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Isla de la Plata: Ecuador’s Best-Kept Secret

Oceanic manta ray at Isla de La Plata, Ecuador.

An oceanic manta ray gracefully swims in the nutrient-rich water of Isla de La Plata, Ecuador.

Courtesy, Micaela Stacey

What would you do if I said that you could go diving with the world’s largest aggregation of oceanic manta rays, whale sharks and sea turtles, plus see vibrant coral reefs teeming with hundreds of fish and even witness humpback whales leaping from water… all in one place?

And if I told you that this magical place is in Ecuador, I can bet that you’d think I was talking about the Galapagos Islands. But today, I’m talking about a different place, one that is often overlooked: Isla de la Plata, off the coast of Manabi.

Micaela Stacey photographing an oceanic manta ray

A Magical Gem

Isla de la Plata, which translates to “Island of Silver,” lies an hour away from the coast by boat. It is a part of Machalilla National Park, which also extends along Ecuador’s southern mainland coast. I visited there in 2022 at the suggestion of a friend, a local dive guide and marine biologist named Jaqueline Alvarez, who shared news about the presence of oceanic manta rays. She insisted that if I visited Ecuador this destination was a must-see.

It seemed odd not to have heard about Isla de la Plata before, but after my arrival, I learned of the ongoing manta research and that the news had yet to reach the diving community. In a 2022 study, scientists revealed the largest population of manta rays (Mobula birostris) in the world is found off the Ecuadorian coast. Over a 14-year period, the experts identified over 28,000 individuals.

Related Reading: An Unforgettable Dive: Eye-to-eye With a Magnificent Manta Ray

The author (right) and her dive buddy minutes before diving Isla de La Plata during manta season.

Manta Madness

The oceanic manta ray is the largest manta species in the world, with a wingspan that measures between 20 and 26 feet. Feeding on plankton, they give birth to one offspring per year, and individuals can be identified by the unique markings on their belly.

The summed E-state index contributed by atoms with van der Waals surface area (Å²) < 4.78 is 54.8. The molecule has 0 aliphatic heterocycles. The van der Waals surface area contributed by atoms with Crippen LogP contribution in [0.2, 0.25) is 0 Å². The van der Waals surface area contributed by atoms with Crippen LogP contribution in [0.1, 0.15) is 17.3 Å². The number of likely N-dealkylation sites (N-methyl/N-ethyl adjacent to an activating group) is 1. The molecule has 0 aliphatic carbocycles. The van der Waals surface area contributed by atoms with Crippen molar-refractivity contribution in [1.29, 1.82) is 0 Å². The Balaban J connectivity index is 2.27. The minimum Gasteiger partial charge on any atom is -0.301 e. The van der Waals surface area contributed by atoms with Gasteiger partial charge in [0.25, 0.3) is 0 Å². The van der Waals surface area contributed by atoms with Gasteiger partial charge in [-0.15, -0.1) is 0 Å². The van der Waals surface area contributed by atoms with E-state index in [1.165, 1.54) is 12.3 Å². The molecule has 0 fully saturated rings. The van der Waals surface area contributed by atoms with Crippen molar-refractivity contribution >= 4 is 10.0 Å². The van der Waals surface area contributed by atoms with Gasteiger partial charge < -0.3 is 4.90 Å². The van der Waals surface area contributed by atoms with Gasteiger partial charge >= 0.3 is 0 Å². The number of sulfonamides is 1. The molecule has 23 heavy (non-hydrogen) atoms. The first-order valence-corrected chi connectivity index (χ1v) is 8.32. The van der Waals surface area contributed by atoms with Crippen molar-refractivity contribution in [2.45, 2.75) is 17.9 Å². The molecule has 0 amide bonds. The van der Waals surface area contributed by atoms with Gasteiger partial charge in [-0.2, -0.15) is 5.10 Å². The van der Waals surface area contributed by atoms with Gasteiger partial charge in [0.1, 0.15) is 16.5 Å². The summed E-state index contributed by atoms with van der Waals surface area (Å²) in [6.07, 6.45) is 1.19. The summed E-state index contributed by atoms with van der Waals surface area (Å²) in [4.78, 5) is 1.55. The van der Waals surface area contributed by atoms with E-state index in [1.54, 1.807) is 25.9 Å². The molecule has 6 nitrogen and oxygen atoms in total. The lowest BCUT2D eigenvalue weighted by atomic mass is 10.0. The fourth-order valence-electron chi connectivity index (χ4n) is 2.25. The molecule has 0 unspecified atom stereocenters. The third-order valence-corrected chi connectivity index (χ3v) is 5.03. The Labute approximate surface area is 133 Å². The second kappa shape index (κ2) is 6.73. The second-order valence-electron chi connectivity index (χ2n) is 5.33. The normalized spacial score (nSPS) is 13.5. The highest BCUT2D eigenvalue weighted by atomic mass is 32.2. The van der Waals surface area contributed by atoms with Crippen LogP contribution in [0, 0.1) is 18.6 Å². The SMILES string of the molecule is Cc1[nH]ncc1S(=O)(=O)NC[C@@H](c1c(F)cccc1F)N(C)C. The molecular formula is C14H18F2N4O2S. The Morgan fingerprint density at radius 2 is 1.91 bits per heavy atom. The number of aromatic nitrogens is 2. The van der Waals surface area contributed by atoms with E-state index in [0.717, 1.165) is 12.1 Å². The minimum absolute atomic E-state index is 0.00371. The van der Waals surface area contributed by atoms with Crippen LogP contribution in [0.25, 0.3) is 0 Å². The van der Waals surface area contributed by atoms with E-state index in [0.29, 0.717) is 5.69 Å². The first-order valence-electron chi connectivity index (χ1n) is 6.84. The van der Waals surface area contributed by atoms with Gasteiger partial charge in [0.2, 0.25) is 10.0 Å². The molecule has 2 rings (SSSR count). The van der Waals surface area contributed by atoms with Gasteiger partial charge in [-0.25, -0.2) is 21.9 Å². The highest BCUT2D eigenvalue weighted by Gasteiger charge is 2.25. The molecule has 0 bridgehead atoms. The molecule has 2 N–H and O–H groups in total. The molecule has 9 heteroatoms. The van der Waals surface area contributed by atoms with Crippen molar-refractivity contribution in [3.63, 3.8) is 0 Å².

Every year, from June through September, hundreds of oceanic manta rays arrive at La Plata Island in Machalilla National Park, attracted by the cold, nutrient-rich Humboldt current. While visiting Puerto Lopez, the mantas take advantage of the local cleaning stations, making them prime sites for viewing while diving. In Puerto Lopez in particular, numerous pinnacles and reefs are home to cleaning fish, such as the butterfly fish.

Related Reading: Overcoming Fear: From Scuba-Phobic to Manta Ray Expert

Close-up shot of an oceanic manta ray.

Courtesy, Micaela Stacey

An Intimate Moment

“I have never seen a wild animal look so much for interaction with humans as they do. You can be diving and see a manta comes right up to you and look you in the eyes. I’ve seen mantas stay there for 40 minutes with a diver. It is really special,” says biologist Micaela Stacey, owner and guide from Exploramar Diving, one of the local dive shops that takes divers to explore Isla de la Plata every day.

The magic of Isla de Plata includes whale watching.

Courtesy, Micaela Stacey

A Whale-Watchers Haven

This time of year also coincides with the humpback whale season on Isla de La Plata. These whales migrate more than 4,300 miles from Antarctica to the shores of Machalilla National Park. Humpback whales can reach up to 15 meters long and weigh as much as 30 tons, making them the world's fifth-largest animal—and quite the spectacle to observe.

The island serves as both a nursery and mating area for these majestic creatures. From a boat, you can often watch active groups of whales, with males jumping and splashing water to seduce females. Observing a mother's behavior with her calf, which can reach up to 12 feet in length, is also a common sight, as they may be traveling or passing by close to the boat.

Spotting them from the boat during this season is almost guaranteed, and some tour outfitters even offer refunds if whales are not seen. It is important to note that, to respect and protect these magnificent creatures, diving and snorkeling with them is illegal. However, you can still enjoy the beauty of their songs while diving from a distance.

A close encounter with a whale shark.

Martina Alvarez

And There’s More…

As if all of this wasn’t enough, in recent years, people have begun to spot whale sharks, the world's largest fish and a species that many divers travel great distances to witness. Though multiple sightings have been recorded, what attracts them to the area (and how many there are) is still unknown.

On land, you can spot a variety of other animals, including birds, sea lions and lizards. The island is particularly known for its large population of blue-footed boobies (a species also popular in Galapagos), red-footed boobies, frigates and albatrosses. If you are a hiking lover, it's also possible to disembark and take a walk around the island.

If you have been dreaming of the Galapagos, but looking for something more accessible and affordable, add Isla de la Plata to your bucket list for its unique encounters with nature. As an ocean explorer, I want to encourage everyone (myself included) to dive in different places around the world, especially those less-traveled destinations. Not only is it good to support local communities, but you never know what you’ll find underwater—the ocean has beauty everywhere.